You've got to hand it to Colin Farrell: his cinematic rebirth gets better and better with each successive performance. After bursting onto the scene early last decade in Minority Report, Phone Booth and S.W.A.T., a string of big-budget misses (remember Alexander?) made him nearly irrelevant as he became infamous for bad choices on and off the set. He then made a complete 180, opting for smaller, more personal films like Cassandra's Dream, In Bruges and Pride and Glory - all of which allowed him to demonstrate his range and uncanny abilities. He's now one of the most intriguing actors in the industry as he jumps from genre to genre, making the work look easy while enthralling his audience at the same time.
His winning streak continues in writer/director Neil Jordan's Ondine, a splendid motion picture that blurs the lines between fantasy and drama. As the Irish fisherman Syracuse, Farrell is a world-weary working class hero who relishes the time he gets to spend with his sick daughter Annie during his time ashore. On one particularly grey afternoon at sea, he makes the most significant catch of his life - a barely clothed, beautiful woman with no recollection of who she is or why she was in the water. As the film progresses, we find out that there may be more to her story than she has told her rescuer.
In plain terms, Ondine is essentially a live action Disney Renaissance picture without the vibrant colors or exuberant song and dance numbers. It is a simple story that isn't entirely original and may be a bit predictable, but is also infused with just enough mystery and charm to make it fulfilling. Though it is a "fantasy", don't expect to find mermaids and magicians running rampant throughout the movie; this is a romantic drama with a splash of fairy tale mythology on top. I gave a welcome sigh of relief when the films climactic revelation spared me from a storybook cliché and instead presented a tidy, rational answer to the question that the narrative proposes.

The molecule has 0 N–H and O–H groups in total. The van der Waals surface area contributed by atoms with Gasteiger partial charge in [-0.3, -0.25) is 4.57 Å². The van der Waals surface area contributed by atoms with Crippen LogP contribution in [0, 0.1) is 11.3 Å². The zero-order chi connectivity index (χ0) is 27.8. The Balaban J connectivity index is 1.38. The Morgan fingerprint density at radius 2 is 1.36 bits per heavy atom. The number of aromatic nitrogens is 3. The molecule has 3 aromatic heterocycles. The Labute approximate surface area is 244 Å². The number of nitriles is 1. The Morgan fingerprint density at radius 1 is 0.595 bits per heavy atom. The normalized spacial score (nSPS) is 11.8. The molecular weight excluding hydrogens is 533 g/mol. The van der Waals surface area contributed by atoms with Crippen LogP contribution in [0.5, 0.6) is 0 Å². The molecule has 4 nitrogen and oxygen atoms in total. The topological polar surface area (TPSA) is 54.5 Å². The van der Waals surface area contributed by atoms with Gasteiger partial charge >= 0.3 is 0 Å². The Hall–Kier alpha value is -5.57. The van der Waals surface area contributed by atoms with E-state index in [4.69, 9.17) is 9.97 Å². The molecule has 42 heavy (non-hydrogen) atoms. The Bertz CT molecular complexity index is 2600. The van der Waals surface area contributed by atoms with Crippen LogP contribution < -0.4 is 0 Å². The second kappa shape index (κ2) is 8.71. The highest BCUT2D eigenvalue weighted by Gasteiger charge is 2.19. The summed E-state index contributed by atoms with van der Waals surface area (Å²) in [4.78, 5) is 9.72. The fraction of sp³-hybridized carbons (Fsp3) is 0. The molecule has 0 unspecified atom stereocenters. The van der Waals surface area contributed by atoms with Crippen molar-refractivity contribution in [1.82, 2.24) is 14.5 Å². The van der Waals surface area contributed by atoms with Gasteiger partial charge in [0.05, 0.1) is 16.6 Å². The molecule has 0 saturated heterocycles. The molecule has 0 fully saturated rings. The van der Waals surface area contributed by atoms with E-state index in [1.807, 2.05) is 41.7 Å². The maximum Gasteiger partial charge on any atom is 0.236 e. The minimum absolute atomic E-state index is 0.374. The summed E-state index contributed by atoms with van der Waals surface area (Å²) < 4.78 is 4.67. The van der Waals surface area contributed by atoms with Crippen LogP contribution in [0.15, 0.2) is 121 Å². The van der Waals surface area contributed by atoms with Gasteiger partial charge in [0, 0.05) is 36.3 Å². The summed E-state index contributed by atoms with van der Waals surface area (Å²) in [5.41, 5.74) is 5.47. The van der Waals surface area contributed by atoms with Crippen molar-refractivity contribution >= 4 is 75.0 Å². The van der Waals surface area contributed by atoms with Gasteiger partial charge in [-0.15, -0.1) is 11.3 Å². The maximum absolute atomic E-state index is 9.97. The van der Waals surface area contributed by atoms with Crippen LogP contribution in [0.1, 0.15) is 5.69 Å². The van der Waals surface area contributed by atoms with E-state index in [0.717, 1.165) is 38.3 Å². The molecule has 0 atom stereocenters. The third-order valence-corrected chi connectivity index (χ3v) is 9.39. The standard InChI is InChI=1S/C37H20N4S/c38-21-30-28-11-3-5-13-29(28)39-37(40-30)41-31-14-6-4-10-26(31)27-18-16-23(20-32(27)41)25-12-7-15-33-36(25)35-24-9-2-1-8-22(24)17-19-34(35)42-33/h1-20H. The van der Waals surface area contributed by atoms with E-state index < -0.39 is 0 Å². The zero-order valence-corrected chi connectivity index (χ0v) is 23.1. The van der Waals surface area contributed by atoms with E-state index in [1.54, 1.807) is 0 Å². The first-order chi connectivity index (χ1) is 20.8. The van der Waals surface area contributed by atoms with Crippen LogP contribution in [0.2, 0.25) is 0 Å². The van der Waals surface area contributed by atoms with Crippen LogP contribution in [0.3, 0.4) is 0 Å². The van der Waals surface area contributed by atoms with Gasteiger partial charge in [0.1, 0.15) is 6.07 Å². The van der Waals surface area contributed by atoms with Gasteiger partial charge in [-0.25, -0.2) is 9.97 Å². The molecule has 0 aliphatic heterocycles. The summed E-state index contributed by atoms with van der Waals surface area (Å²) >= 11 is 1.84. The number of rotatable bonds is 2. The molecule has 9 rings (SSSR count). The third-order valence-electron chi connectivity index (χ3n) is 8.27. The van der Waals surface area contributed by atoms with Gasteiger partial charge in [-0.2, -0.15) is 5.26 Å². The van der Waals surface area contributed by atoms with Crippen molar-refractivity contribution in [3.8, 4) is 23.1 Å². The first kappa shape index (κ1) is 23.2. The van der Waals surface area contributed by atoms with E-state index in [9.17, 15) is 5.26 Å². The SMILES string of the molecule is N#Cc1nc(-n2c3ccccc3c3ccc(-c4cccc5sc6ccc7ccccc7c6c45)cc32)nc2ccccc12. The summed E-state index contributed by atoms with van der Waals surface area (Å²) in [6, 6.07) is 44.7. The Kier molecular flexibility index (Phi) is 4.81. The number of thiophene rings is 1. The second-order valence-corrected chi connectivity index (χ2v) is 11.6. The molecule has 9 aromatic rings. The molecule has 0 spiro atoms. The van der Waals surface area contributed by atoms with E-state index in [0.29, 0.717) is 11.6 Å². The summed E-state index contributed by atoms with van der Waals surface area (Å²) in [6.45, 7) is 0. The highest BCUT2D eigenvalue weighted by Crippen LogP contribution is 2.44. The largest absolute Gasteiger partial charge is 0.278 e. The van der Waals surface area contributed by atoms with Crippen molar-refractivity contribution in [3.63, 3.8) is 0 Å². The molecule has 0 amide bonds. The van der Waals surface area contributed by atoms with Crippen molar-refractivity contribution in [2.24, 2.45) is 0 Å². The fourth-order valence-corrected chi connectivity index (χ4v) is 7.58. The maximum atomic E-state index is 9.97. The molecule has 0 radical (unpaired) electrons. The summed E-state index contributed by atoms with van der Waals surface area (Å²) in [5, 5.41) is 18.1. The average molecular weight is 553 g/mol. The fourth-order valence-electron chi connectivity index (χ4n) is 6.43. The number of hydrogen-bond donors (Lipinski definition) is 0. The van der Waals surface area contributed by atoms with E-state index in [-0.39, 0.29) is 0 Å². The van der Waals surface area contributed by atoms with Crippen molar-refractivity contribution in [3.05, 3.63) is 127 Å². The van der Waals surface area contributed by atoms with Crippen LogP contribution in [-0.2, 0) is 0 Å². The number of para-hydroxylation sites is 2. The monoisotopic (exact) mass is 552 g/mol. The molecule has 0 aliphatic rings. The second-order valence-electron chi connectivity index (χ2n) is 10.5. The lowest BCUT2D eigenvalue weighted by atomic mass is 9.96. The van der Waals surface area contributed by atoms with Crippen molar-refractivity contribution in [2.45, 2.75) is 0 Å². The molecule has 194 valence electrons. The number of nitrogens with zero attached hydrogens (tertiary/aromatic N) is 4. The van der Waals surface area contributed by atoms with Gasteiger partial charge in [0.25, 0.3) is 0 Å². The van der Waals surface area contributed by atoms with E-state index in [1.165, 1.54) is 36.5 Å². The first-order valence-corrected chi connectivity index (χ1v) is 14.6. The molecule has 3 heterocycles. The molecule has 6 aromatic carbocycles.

Farrell headlines the film but is surrounded by a capable cast of foreign actors, including Jordan's regular collaborator Stephen Rea, who plays a priest who consoles Farrell's recovering alcoholic. The one to watch, however, is Alicja Bachleda, a stunning creature with an angelic presence who gives her ethereal title character a touch of vulnerability that makes her all the more believable. At the coveted-by-Hollywood age of 26, expect to see more of her in future films as a result of her lovely vocals, grace and beauty. Also noteworthy is young Alison Barry, who plays Farrell's adorably fragile daughter Annie. She provides much needed lightheartedness to the film, which teeters at times on the brink of being too serious.
Still, being serious is what sets Ondine apart from similar fantasies like Splash, Practical Magic and The Preacher's Wife. It's a touching tale, but never gets soapy or melodramatic like some of those other titles. Jordan is to be commended for having a firm understanding of what he could and couldn't accomplish with a narrative like this and he paints a pretty picture by working within the lines that define the genres that his script cross through. Taking unnecessary risks with the characters or conclusion would've just complicated a story that is quite lovely and pure as is.
Hollywood.com rated this film 2 1/2 stars.